ivan pešić photography
An exploration of the Kolumba Museum. Cologne, Germany, July 2014
The Kolumba Museum in Cologne was designed by the Swiss architect Peter Zumthor, and built in 2007 on the ruins of the Gothic church of St. Colomba.
The reamaining walls of St. Colomba, as well as the 'Madonna in Ruins' chapel built in 1950, have been integrated into the new buiilding.
The perforations on the walls of the museum allow natural light, and the sounda of the city, to penetrate the building,
A 20th century sculpture by Lucio Fontana is exhibited in a small courtyard restaured from the remains of St. Columba
A couple is examinining the ruins of St.Columba from the entrance to the 'Madona in Ruins' chapel, which is also a part of the museum complex.
Situated at the entrance of the museum, a garden allows visitors to collect their thoughts, and meditate in a zen-like environment.
Residents of Cologne come to the garden to relax and find a respite from the amenities of urban life.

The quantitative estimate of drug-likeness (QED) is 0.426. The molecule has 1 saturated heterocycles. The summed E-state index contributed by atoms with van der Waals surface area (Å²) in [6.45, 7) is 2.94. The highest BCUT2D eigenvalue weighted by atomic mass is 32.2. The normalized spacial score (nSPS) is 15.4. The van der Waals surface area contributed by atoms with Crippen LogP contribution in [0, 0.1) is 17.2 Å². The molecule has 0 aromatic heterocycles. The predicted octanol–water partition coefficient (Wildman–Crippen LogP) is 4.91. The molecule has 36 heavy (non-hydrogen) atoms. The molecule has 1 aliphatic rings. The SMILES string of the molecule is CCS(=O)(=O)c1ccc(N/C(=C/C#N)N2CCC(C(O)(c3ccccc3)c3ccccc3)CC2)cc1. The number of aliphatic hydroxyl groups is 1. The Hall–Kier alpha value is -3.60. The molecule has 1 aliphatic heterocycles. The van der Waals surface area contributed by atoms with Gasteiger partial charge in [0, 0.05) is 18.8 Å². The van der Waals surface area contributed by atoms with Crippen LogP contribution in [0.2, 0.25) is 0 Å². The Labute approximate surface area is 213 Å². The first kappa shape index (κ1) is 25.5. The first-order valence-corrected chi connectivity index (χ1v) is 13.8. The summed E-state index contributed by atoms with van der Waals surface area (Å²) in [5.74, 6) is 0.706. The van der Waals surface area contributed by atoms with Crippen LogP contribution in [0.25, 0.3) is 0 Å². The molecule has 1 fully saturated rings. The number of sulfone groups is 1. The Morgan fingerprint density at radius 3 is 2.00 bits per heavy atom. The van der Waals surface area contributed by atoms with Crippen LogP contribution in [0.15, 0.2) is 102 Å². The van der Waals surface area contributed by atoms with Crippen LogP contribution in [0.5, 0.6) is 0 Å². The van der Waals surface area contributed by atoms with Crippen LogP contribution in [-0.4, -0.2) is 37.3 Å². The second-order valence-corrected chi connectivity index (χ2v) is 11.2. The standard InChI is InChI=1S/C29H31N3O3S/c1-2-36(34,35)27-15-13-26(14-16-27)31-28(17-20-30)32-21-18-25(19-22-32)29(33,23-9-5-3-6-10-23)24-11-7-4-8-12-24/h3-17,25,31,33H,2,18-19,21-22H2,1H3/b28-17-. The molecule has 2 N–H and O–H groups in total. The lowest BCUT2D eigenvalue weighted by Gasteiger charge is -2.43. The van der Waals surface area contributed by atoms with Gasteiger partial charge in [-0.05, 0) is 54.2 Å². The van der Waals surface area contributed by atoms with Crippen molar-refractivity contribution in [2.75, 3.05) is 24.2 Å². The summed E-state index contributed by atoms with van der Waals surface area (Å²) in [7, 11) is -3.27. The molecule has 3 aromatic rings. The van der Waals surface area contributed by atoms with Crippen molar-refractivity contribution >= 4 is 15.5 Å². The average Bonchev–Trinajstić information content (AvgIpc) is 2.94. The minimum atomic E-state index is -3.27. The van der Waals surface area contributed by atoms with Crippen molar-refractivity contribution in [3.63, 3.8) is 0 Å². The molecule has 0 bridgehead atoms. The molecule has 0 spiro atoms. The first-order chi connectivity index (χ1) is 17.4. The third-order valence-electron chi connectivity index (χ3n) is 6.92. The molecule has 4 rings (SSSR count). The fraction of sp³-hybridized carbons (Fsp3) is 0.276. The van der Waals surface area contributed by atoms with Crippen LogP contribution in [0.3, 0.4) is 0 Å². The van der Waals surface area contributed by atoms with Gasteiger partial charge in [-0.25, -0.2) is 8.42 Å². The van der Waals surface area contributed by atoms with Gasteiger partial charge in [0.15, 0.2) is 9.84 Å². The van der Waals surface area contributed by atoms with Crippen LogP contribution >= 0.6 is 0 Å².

Seventinth's century Madonna with a background of digital art. Objets d'art from past centuries are often exhibited side by side with contemporary artworks.
In this room, contemprary paintings are exhibited along with a Renaissance sculpture.
Artificial light is often combined or alternated with sunlight provided by large windows, and the perforations on the walls.
Shadows and light alternate in the museum giving it an artful and ever changing look.
"The result is serene yet stimulating. In fact, so seamlessly executed is the whole that, at times, it's hard to separate the building and the art."
(The Guardian, 11/2007)
Kolumba has been aptly termed "a museum of contemplation in which there is an ongoing dialogue between past and present".
(Sarah McFadden, Art in America)
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